The title of this post is not a critique, not exactly. It’s a reflection on the problem that Sen and Wasow confront. The issue that the currently dominant theory of causality in most social science—which is really an epistemology of causality rather than a theory of it—defines causality in terms of differences between outcomes in a unit that occupies both treatment and control states. This entails that the unit could in principle occupy both treatment and control states. In other words, manipulability is the foundation of studying causal effects. This “causation requires manipulation” framework is usually associated with the Rubin causal model but has a much longer pedigree in philosophy.
Our problem is that race—and other things like gender, height, etc.—is not manipulable. That means that no matter how perfect the design, the difference in outcomes between two different racial groups cannot be interpreted as “the effect of race.” This bothers many people, mostly philosophers, but also me. It suggests that our epistemology of causality must be somehow mistaken. We should be able to ask questions of the type “what is the effect of race on Y?” Reality demands it. I can’t count the number of times I’ve stayed up late debating this point.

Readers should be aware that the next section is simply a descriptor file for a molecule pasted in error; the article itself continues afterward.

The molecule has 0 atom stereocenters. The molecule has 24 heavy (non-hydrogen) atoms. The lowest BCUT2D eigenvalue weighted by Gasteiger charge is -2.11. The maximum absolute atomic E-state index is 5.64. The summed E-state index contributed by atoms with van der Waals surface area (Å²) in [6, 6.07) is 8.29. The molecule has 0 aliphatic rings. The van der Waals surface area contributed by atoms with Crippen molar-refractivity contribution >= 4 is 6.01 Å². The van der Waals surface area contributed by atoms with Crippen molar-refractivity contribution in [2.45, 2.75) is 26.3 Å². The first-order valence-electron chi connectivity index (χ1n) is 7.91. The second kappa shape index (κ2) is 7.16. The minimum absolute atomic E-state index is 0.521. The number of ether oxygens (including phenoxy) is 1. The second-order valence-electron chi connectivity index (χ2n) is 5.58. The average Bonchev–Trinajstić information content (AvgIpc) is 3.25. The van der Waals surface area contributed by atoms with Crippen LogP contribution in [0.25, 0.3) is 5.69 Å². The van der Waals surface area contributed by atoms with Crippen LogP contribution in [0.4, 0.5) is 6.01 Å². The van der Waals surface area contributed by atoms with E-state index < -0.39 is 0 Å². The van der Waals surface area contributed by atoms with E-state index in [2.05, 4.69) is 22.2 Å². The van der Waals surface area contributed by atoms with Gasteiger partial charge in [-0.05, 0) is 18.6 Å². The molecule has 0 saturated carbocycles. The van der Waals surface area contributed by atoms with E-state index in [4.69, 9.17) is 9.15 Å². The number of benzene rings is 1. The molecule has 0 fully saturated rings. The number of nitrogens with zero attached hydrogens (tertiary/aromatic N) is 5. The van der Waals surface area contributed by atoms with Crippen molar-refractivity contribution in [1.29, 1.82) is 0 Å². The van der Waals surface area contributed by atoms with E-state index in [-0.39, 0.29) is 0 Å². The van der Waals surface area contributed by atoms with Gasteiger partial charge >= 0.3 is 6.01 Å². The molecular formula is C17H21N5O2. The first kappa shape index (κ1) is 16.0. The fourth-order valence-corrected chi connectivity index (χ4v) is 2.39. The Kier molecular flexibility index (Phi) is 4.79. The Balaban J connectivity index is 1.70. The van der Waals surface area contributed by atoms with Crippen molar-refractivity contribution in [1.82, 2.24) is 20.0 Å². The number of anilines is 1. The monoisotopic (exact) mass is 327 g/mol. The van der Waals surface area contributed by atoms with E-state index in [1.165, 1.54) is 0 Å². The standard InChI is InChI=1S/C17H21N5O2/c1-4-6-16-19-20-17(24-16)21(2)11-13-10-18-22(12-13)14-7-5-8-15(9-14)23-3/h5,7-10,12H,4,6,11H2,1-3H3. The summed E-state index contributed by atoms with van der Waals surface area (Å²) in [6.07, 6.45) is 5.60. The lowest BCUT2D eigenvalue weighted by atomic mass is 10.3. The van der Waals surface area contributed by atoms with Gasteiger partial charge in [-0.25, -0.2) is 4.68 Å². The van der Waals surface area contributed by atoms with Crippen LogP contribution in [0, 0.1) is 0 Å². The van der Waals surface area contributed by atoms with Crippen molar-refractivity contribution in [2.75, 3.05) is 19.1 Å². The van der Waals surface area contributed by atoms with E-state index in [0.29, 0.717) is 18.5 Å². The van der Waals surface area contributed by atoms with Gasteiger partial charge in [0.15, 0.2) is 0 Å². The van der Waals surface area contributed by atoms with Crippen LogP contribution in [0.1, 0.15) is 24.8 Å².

Sen and Wasow solve the problem by appealing to a constructivist conception of race, which renders some aspects of race manipulable. It’s a smart move and one that I endorse. But I am just as eager to read a thorough critique too. One preliminary thought is that their constructivist understanding of race is situationalist, so what we manipulate is not race itself or the sticks the constitute it, but the conditions under which race is understood, encountered, produced, etc. That strikes me as somehow different than manipulating the un-manipulatable.